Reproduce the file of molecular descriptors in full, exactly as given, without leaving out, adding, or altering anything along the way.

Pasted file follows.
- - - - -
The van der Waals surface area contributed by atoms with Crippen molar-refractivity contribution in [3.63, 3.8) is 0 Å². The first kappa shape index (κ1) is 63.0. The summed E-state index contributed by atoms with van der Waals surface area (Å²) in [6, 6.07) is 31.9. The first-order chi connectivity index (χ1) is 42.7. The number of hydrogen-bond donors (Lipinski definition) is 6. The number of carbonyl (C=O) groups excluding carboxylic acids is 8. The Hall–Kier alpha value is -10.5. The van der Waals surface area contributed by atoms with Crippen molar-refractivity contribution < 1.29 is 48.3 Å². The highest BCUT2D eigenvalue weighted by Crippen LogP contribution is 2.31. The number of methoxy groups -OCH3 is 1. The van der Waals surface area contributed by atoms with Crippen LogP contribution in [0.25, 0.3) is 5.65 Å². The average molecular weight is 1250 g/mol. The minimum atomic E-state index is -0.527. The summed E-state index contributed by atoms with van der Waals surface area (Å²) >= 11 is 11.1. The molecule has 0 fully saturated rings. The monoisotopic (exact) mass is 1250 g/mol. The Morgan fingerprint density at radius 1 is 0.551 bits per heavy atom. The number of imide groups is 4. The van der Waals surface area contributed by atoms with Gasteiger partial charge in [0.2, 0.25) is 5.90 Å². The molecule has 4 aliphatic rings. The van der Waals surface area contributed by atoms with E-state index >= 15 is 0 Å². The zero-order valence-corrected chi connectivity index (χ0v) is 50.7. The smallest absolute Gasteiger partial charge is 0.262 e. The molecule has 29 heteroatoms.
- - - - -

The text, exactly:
The van der Waals surface area contributed by atoms with Crippen molar-refractivity contribution in [3.63, 3.8) is 0 Å². The first kappa shape index (κ1) is 63.0. The summed E-state index contributed by atoms with van der Waals surface area (Å²) in [6, 6.07) is 31.9. The first-order chi connectivity index (χ1) is 42.7. The number of hydrogen-bond donors (Lipinski definition) is 6. The number of carbonyl (C=O) groups excluding carboxylic acids is 8. The Hall–Kier alpha value is -10.5. The van der Waals surface area contributed by atoms with Crippen molar-refractivity contribution < 1.29 is 48.3 Å². The highest BCUT2D eigenvalue weighted by Crippen LogP contribution is 2.31. The number of methoxy groups -OCH3 is 1. The van der Waals surface area contributed by atoms with Crippen LogP contribution in [0.25, 0.3) is 5.65 Å². The average molecular weight is 1250 g/mol. The minimum atomic E-state index is -0.527. The summed E-state index contributed by atoms with van der Waals surface area (Å²) >= 11 is 11.1. The molecule has 0 fully saturated rings. The monoisotopic (exact) mass is 1250 g/mol. The Morgan fingerprint density at radius 1 is 0.551 bits per heavy atom. The number of imide groups is 4. The van der Waals surface area contributed by atoms with Gasteiger partial charge in [0.2, 0.25) is 5.90 Å². The molecule has 4 aliphatic rings. The van der Waals surface area contributed by atoms with E-state index >= 15 is 0 Å². The zero-order valence-corrected chi connectivity index (χ0v) is 50.7. The smallest absolute Gasteiger partial charge is 0.262 e. The molecule has 29 heteroatoms.